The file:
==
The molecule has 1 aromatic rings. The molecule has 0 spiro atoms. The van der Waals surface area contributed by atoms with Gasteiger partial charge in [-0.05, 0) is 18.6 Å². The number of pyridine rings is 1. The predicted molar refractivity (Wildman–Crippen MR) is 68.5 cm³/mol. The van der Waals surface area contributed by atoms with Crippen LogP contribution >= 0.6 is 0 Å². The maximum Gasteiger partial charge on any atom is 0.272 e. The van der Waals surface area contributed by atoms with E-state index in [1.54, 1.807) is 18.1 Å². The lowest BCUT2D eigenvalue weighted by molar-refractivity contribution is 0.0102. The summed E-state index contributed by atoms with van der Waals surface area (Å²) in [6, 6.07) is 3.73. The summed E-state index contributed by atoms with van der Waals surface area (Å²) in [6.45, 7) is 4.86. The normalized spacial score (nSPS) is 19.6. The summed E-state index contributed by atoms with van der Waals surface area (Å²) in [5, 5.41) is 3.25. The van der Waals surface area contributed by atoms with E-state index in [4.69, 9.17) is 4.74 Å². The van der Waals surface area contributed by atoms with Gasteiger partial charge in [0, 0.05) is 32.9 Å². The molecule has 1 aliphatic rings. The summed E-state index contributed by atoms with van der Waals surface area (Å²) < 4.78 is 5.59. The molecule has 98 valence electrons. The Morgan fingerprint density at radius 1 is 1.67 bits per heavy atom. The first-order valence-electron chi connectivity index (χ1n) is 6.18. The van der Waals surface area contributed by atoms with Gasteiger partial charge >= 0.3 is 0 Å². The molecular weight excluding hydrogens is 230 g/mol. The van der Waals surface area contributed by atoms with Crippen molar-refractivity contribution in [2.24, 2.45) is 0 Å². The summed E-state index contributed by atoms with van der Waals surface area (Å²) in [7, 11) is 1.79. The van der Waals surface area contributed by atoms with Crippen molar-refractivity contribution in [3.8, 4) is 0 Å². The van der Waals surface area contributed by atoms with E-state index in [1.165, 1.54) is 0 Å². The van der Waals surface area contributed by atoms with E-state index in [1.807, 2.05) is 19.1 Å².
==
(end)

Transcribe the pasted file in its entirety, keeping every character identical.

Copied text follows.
The molecule has 1 aromatic rings. The molecule has 0 spiro atoms. The van der Waals surface area contributed by atoms with Gasteiger partial charge in [-0.05, 0) is 18.6 Å². The number of pyridine rings is 1. The predicted molar refractivity (Wildman–Crippen MR) is 68.5 cm³/mol. The van der Waals surface area contributed by atoms with Crippen LogP contribution >= 0.6 is 0 Å². The maximum Gasteiger partial charge on any atom is 0.272 e. The van der Waals surface area contributed by atoms with E-state index in [1.54, 1.807) is 18.1 Å². The lowest BCUT2D eigenvalue weighted by molar-refractivity contribution is 0.0102. The summed E-state index contributed by atoms with van der Waals surface area (Å²) in [6, 6.07) is 3.73. The summed E-state index contributed by atoms with van der Waals surface area (Å²) in [6.45, 7) is 4.86. The normalized spacial score (nSPS) is 19.6. The summed E-state index contributed by atoms with van der Waals surface area (Å²) in [5, 5.41) is 3.25. The van der Waals surface area contributed by atoms with E-state index in [4.69, 9.17) is 4.74 Å². The van der Waals surface area contributed by atoms with Gasteiger partial charge in [0, 0.05) is 32.9 Å². The molecule has 1 aliphatic rings. The summed E-state index contributed by atoms with van der Waals surface area (Å²) < 4.78 is 5.59. The molecule has 98 valence electrons. The Morgan fingerprint density at radius 1 is 1.67 bits per heavy atom. The first-order valence-electron chi connectivity index (χ1n) is 6.18. The van der Waals surface area contributed by atoms with Gasteiger partial charge >= 0.3 is 0 Å². The molecular weight excluding hydrogens is 230 g/mol. The van der Waals surface area contributed by atoms with Crippen molar-refractivity contribution in [2.24, 2.45) is 0 Å². The summed E-state index contributed by atoms with van der Waals surface area (Å²) in [7, 11) is 1.79. The van der Waals surface area contributed by atoms with Crippen molar-refractivity contribution in [3.8, 4) is 0 Å². The van der Waals surface area contributed by atoms with E-state index in [1.165, 1.54) is 0 Å². The van der Waals surface area contributed by atoms with E-state index in [1.807, 2.05) is 19.1 Å².